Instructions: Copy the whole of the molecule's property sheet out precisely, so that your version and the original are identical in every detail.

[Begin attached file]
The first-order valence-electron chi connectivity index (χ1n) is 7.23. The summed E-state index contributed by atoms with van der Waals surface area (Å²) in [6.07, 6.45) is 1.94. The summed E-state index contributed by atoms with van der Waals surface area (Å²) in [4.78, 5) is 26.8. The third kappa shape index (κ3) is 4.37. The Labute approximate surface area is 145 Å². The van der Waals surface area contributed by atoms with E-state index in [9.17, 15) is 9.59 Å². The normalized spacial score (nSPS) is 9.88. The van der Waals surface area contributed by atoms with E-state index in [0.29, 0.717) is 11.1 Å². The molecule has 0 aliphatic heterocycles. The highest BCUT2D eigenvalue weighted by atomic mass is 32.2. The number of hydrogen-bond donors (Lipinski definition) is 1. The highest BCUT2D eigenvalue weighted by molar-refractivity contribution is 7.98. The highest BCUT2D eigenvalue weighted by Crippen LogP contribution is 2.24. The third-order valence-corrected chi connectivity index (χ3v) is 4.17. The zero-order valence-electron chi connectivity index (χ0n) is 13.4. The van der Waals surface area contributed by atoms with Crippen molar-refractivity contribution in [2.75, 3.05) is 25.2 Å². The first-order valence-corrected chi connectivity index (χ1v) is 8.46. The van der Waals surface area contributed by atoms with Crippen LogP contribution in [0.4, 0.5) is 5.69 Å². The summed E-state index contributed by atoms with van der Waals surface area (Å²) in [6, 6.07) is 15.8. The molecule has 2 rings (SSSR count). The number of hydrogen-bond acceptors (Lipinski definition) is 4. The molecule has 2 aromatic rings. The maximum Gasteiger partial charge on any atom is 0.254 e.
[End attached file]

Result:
The first-order valence-electron chi connectivity index (χ1n) is 7.23. The summed E-state index contributed by atoms with van der Waals surface area (Å²) in [6.07, 6.45) is 1.94. The summed E-state index contributed by atoms with van der Waals surface area (Å²) in [4.78, 5) is 26.8. The third kappa shape index (κ3) is 4.37. The Labute approximate surface area is 145 Å². The van der Waals surface area contributed by atoms with E-state index in [9.17, 15) is 9.59 Å². The normalized spacial score (nSPS) is 9.88. The van der Waals surface area contributed by atoms with E-state index in [0.29, 0.717) is 11.1 Å². The molecule has 0 aliphatic heterocycles. The highest BCUT2D eigenvalue weighted by atomic mass is 32.2. The number of hydrogen-bond donors (Lipinski definition) is 1. The highest BCUT2D eigenvalue weighted by molar-refractivity contribution is 7.98. The highest BCUT2D eigenvalue weighted by Crippen LogP contribution is 2.24. The third-order valence-corrected chi connectivity index (χ3v) is 4.17. The zero-order valence-electron chi connectivity index (χ0n) is 13.4. The van der Waals surface area contributed by atoms with Crippen molar-refractivity contribution in [2.75, 3.05) is 25.2 Å². The first-order valence-corrected chi connectivity index (χ1v) is 8.46. The van der Waals surface area contributed by atoms with Crippen LogP contribution in [0.4, 0.5) is 5.69 Å². The summed E-state index contributed by atoms with van der Waals surface area (Å²) in [6, 6.07) is 15.8. The molecule has 2 rings (SSSR count). The number of hydrogen-bond acceptors (Lipinski definition) is 4. The molecule has 2 aromatic rings. The maximum Gasteiger partial charge on any atom is 0.254 e.